October 19, 2003: God Wants The Uncommon To Become Common

Let us pray: Dear Savior, today we ask You to slow down the pace of the rat race we all find ourselves in. Slow it down by instilling in each of us a kind and considerate heart. Slow it down by reminding us that heaven is our real home so that we need not get too attached to the here and now. Slow it down by giving us a forgiving spirit toward others—just as You have forgiven us. And when all this is done by Your gracious hand, fill us with a profound appreciation for the simple things of life which give so much fulfillment. Amen

TEXT: Titus 3: 1-8

Fellow Redeemed Sinners:
You can learn a lot from talking with a 97 year old lady! Although we live in a culture that glorifies youth and puts children on a pedestal, age does have its advantages. The chief advantage being wisdom. O, I know that wisdom is forgotten, mocked, overlooked, and ignored in our culture. Nonetheless, wisdom is what creates true happiness. For wisdom sees the whole forest and not merely a few trees. Wisdom is what puts the ups and downs of passion and emotionalism in its place. Wisdom shows us what is good, noble, true, and praiseworthy. It reveals what’s really important in life—the things that stand the test of time.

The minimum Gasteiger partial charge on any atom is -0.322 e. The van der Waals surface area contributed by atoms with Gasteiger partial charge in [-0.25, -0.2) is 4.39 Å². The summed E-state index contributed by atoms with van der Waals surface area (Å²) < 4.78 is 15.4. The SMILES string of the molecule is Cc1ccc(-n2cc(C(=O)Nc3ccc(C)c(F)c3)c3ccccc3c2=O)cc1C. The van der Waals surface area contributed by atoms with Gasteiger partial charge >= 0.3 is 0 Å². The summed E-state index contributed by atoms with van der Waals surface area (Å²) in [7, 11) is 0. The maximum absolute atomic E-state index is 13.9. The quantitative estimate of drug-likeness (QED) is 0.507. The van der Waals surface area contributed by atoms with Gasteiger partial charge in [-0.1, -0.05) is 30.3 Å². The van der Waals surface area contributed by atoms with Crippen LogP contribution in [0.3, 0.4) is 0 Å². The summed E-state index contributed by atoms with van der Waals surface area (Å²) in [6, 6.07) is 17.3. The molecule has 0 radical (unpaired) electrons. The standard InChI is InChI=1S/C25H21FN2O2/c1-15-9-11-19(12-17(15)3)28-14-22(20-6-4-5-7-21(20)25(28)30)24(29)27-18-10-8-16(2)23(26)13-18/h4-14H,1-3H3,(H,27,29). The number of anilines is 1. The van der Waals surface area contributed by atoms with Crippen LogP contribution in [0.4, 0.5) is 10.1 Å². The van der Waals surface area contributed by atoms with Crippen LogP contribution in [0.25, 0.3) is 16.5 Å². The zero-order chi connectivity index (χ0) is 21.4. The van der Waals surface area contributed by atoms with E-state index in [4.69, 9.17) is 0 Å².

When I visited our oldest member this past week, we got on the topic of how inconsiderate people are. We both agreed that the “me-first” thoughtlessness of so many is a direct result of the stress, frustration, and hectic pace of our modern society. And although I’m half her age, that 97 year old lady and I both longed for the days gone by when manners and a considerate nature were qualities to be cherished and admired instead of ignored.

And this brings us to our lesson, written by St. Paul to pastor Titus. Put in modern terms, he tells us here that:


“Remind the people to be subject to rulers and authorities, to be obedient, to be ready to do whatever is good, to slander no one, to be peaceable and considerate, and to show humility toward all men.”